ALCAÑIZ, city in Aragon, Spain, subject to the Order of *Calatrava. The jurisdiction of the order also extended to the 30 Jewish families living in Alcañiz. Several families, formerly scattered in the surrounding villages, joined the community in 1380. In 1383 Pedro IV exempted the Jews of Alcañiz from having to attend missionary disputations with apostates. During the massacres of 1391, the infant Martín ordered that the Jews in Alcañiz should be protected. At the beginning of the 15th century the Jews of Alcañiz achieved some prosperity and a certain level of Jewish leaning. *Astruc ha-Levi of Alcañiz was a protagonist in the disputation of *Tortosa, 1413–14. Alcañiz was also the home of Joshua Halorki, a learned Jew who became Jerónimo de Santa Fe and the instigator of the disputation of Tortosa, which proved disastrous to the Jewish community. Most of its members converted to Christianity. After this only 15 families in Alcañiz and its environs adhered to Judaism, and probably fewer at the time of the expulsion of 1492. In the 15th century the Jewish quarter was enclosed and its gates locked at night.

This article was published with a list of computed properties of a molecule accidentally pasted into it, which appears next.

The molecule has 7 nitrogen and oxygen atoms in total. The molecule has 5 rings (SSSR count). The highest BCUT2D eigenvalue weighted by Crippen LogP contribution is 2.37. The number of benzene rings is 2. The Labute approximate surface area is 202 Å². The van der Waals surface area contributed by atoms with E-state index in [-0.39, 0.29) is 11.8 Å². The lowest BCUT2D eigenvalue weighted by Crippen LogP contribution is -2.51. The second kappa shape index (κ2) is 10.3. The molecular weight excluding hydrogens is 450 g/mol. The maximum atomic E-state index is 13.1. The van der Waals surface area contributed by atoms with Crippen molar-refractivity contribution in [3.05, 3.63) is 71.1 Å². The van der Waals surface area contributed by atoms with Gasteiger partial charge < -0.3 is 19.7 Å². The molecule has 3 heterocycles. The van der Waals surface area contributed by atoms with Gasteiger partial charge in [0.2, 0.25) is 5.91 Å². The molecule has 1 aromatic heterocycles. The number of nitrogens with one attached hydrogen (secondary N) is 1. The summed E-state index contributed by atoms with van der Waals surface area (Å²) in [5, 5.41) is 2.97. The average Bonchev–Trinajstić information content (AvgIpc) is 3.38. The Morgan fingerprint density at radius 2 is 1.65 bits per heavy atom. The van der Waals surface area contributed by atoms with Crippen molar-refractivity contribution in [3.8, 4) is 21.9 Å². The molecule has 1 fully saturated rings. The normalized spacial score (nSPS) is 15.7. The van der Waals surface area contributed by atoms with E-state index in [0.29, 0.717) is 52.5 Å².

Uhagón: Boletín de la Real Academia de la historia, Madrid 35 (1899), 51ff.; J. Jacobs, Inquiry into the Sources of the History of the Jews in Spain (1894), index; Baer, Studien, 146; Baer, Spain, index; Baer, Urkunden, 1 pt. 1 (1929), index: Vendrell, in: Sefarad, 3 (1943), 128, 149; 13 (1953), 87–104; Vidiella, in: La Zuda, 12 (1924), 114–19. ADD. BIBLIOGRAPHY: C. Laliena Corbera, in: Destierros aragoneses (1988), 115–26.
Source: Encyclopaedia Judaica. © 2008 The Gale Group. All Rights Reserved.